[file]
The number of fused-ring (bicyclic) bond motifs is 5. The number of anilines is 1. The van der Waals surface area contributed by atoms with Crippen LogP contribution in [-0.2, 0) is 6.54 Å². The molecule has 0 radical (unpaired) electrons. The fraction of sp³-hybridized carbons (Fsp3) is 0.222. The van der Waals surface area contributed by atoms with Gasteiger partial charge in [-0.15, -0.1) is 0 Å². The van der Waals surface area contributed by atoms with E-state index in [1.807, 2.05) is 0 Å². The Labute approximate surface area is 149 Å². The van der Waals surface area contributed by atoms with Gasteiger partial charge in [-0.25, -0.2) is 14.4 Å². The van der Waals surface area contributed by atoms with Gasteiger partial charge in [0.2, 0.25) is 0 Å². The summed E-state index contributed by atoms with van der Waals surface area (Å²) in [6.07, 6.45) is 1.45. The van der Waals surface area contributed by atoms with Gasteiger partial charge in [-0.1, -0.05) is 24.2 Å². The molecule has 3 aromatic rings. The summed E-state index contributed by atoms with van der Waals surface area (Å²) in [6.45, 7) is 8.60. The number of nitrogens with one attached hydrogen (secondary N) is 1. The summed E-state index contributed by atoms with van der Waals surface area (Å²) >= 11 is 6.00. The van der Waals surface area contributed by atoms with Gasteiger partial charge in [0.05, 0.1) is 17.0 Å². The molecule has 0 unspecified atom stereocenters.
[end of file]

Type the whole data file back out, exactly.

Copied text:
The number of fused-ring (bicyclic) bond motifs is 5. The number of anilines is 1. The van der Waals surface area contributed by atoms with Crippen LogP contribution in [-0.2, 0) is 6.54 Å². The molecule has 0 radical (unpaired) electrons. The fraction of sp³-hybridized carbons (Fsp3) is 0.222. The van der Waals surface area contributed by atoms with Gasteiger partial charge in [-0.15, -0.1) is 0 Å². The van der Waals surface area contributed by atoms with E-state index in [1.807, 2.05) is 0 Å². The Labute approximate surface area is 149 Å². The van der Waals surface area contributed by atoms with Gasteiger partial charge in [-0.25, -0.2) is 14.4 Å². The van der Waals surface area contributed by atoms with Gasteiger partial charge in [0.2, 0.25) is 0 Å². The summed E-state index contributed by atoms with van der Waals surface area (Å²) in [6.07, 6.45) is 1.45. The van der Waals surface area contributed by atoms with Gasteiger partial charge in [-0.1, -0.05) is 24.2 Å². The molecule has 3 aromatic rings. The summed E-state index contributed by atoms with van der Waals surface area (Å²) in [6.45, 7) is 8.60. The number of nitrogens with one attached hydrogen (secondary N) is 1. The summed E-state index contributed by atoms with van der Waals surface area (Å²) >= 11 is 6.00. The van der Waals surface area contributed by atoms with Gasteiger partial charge in [0.05, 0.1) is 17.0 Å². The molecule has 0 unspecified atom stereocenters.